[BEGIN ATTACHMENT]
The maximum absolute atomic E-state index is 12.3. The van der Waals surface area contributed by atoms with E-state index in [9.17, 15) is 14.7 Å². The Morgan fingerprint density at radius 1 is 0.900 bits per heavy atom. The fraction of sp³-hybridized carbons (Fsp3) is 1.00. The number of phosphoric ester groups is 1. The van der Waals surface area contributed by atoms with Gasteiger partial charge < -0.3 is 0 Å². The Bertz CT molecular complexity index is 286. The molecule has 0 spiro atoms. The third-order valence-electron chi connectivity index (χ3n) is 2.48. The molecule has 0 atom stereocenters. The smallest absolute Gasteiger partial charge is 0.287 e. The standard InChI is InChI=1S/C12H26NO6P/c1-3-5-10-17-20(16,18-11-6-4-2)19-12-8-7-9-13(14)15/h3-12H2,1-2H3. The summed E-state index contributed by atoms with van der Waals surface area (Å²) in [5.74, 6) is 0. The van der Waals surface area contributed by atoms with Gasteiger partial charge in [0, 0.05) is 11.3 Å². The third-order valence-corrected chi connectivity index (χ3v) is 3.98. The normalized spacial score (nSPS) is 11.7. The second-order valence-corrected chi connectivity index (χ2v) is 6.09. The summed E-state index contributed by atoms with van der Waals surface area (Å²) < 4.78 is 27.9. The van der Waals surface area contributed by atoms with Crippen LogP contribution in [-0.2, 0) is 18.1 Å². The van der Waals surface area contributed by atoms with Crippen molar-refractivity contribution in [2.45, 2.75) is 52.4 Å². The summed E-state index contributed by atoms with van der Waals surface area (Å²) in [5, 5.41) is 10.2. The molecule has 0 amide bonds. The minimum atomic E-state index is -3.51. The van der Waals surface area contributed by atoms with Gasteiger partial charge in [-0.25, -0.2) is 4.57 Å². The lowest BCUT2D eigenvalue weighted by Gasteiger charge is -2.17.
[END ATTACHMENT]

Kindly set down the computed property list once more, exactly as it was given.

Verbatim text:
The maximum absolute atomic E-state index is 12.3. The van der Waals surface area contributed by atoms with E-state index in [9.17, 15) is 14.7 Å². The Morgan fingerprint density at radius 1 is 0.900 bits per heavy atom. The fraction of sp³-hybridized carbons (Fsp3) is 1.00. The number of phosphoric ester groups is 1. The van der Waals surface area contributed by atoms with Gasteiger partial charge < -0.3 is 0 Å². The Bertz CT molecular complexity index is 286. The molecule has 0 spiro atoms. The third-order valence-electron chi connectivity index (χ3n) is 2.48. The molecule has 0 atom stereocenters. The smallest absolute Gasteiger partial charge is 0.287 e. The standard InChI is InChI=1S/C12H26NO6P/c1-3-5-10-17-20(16,18-11-6-4-2)19-12-8-7-9-13(14)15/h3-12H2,1-2H3. The summed E-state index contributed by atoms with van der Waals surface area (Å²) in [5.74, 6) is 0. The van der Waals surface area contributed by atoms with Gasteiger partial charge in [0, 0.05) is 11.3 Å². The third-order valence-corrected chi connectivity index (χ3v) is 3.98. The normalized spacial score (nSPS) is 11.7. The second-order valence-corrected chi connectivity index (χ2v) is 6.09. The summed E-state index contributed by atoms with van der Waals surface area (Å²) < 4.78 is 27.9. The van der Waals surface area contributed by atoms with Crippen LogP contribution in [-0.2, 0) is 18.1 Å². The van der Waals surface area contributed by atoms with Crippen molar-refractivity contribution in [2.45, 2.75) is 52.4 Å². The summed E-state index contributed by atoms with van der Waals surface area (Å²) in [5, 5.41) is 10.2. The molecule has 0 amide bonds. The minimum atomic E-state index is -3.51. The van der Waals surface area contributed by atoms with Gasteiger partial charge in [-0.25, -0.2) is 4.57 Å². The lowest BCUT2D eigenvalue weighted by Gasteiger charge is -2.17.